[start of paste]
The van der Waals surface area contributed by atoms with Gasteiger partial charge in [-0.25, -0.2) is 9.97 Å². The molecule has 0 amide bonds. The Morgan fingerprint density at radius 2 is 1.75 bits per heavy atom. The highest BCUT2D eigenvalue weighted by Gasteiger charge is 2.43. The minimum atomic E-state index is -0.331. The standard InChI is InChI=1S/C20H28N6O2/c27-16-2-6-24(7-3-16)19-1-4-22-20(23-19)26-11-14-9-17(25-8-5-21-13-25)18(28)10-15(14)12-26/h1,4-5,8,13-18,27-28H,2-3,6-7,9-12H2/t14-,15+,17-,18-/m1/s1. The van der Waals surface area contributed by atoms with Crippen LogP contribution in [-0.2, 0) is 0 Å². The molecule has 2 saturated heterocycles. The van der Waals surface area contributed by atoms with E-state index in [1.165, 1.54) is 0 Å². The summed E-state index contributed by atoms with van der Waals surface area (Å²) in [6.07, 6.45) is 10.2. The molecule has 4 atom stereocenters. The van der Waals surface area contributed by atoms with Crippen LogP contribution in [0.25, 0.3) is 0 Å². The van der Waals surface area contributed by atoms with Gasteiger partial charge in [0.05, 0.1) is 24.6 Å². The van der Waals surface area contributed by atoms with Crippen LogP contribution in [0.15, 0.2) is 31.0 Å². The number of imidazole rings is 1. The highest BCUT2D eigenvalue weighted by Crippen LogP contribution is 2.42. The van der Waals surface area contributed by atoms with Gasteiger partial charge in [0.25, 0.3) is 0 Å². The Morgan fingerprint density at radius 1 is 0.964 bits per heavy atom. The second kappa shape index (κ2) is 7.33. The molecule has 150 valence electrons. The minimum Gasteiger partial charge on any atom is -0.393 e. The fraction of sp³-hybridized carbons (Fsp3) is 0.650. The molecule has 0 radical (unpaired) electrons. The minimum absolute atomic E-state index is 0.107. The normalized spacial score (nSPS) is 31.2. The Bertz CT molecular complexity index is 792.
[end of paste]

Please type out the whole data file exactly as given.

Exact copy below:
The van der Waals surface area contributed by atoms with Gasteiger partial charge in [-0.25, -0.2) is 9.97 Å². The molecule has 0 amide bonds. The Morgan fingerprint density at radius 2 is 1.75 bits per heavy atom. The highest BCUT2D eigenvalue weighted by Gasteiger charge is 2.43. The minimum atomic E-state index is -0.331. The standard InChI is InChI=1S/C20H28N6O2/c27-16-2-6-24(7-3-16)19-1-4-22-20(23-19)26-11-14-9-17(25-8-5-21-13-25)18(28)10-15(14)12-26/h1,4-5,8,13-18,27-28H,2-3,6-7,9-12H2/t14-,15+,17-,18-/m1/s1. The van der Waals surface area contributed by atoms with Crippen LogP contribution in [-0.2, 0) is 0 Å². The molecule has 2 saturated heterocycles. The van der Waals surface area contributed by atoms with E-state index in [1.165, 1.54) is 0 Å². The summed E-state index contributed by atoms with van der Waals surface area (Å²) in [6.07, 6.45) is 10.2. The molecule has 4 atom stereocenters. The van der Waals surface area contributed by atoms with Crippen LogP contribution in [0.25, 0.3) is 0 Å². The van der Waals surface area contributed by atoms with Gasteiger partial charge in [0.05, 0.1) is 24.6 Å². The van der Waals surface area contributed by atoms with Crippen LogP contribution in [0.15, 0.2) is 31.0 Å². The number of imidazole rings is 1. The highest BCUT2D eigenvalue weighted by Crippen LogP contribution is 2.42. The van der Waals surface area contributed by atoms with Gasteiger partial charge in [0.25, 0.3) is 0 Å². The Morgan fingerprint density at radius 1 is 0.964 bits per heavy atom. The second kappa shape index (κ2) is 7.33. The molecule has 150 valence electrons. The minimum Gasteiger partial charge on any atom is -0.393 e. The fraction of sp³-hybridized carbons (Fsp3) is 0.650. The molecule has 0 radical (unpaired) electrons. The minimum absolute atomic E-state index is 0.107. The normalized spacial score (nSPS) is 31.2. The Bertz CT molecular complexity index is 792.